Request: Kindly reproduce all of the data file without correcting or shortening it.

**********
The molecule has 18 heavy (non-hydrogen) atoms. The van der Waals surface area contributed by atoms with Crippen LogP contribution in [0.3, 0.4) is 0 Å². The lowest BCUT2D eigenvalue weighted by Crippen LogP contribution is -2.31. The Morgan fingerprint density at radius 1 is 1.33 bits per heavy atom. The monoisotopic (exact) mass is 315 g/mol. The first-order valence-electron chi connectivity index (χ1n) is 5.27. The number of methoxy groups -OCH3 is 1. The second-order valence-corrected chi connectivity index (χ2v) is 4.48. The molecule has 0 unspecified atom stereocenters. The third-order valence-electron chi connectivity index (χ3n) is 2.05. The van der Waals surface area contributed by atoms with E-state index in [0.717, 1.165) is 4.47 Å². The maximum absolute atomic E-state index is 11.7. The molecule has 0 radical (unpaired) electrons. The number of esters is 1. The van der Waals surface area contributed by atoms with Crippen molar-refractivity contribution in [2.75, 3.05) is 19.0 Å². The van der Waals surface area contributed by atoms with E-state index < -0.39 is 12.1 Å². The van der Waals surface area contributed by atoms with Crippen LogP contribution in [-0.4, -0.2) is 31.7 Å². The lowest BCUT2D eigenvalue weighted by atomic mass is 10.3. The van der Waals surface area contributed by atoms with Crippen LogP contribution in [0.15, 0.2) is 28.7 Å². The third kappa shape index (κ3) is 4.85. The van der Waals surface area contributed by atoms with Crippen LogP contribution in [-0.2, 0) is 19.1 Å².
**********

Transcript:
The molecule has 18 heavy (non-hydrogen) atoms. The van der Waals surface area contributed by atoms with Crippen LogP contribution in [0.3, 0.4) is 0 Å². The lowest BCUT2D eigenvalue weighted by Crippen LogP contribution is -2.31. The Morgan fingerprint density at radius 1 is 1.33 bits per heavy atom. The monoisotopic (exact) mass is 315 g/mol. The first-order valence-electron chi connectivity index (χ1n) is 5.27. The number of methoxy groups -OCH3 is 1. The second-order valence-corrected chi connectivity index (χ2v) is 4.48. The molecule has 0 unspecified atom stereocenters. The third-order valence-electron chi connectivity index (χ3n) is 2.05. The van der Waals surface area contributed by atoms with E-state index in [0.717, 1.165) is 4.47 Å². The maximum absolute atomic E-state index is 11.7. The molecule has 0 radical (unpaired) electrons. The number of esters is 1. The van der Waals surface area contributed by atoms with Crippen molar-refractivity contribution in [2.75, 3.05) is 19.0 Å². The van der Waals surface area contributed by atoms with E-state index < -0.39 is 12.1 Å². The van der Waals surface area contributed by atoms with Crippen LogP contribution in [-0.4, -0.2) is 31.7 Å². The lowest BCUT2D eigenvalue weighted by atomic mass is 10.3. The van der Waals surface area contributed by atoms with Crippen LogP contribution in [0.15, 0.2) is 28.7 Å². The third kappa shape index (κ3) is 4.85. The van der Waals surface area contributed by atoms with Crippen LogP contribution in [-0.2, 0) is 19.1 Å².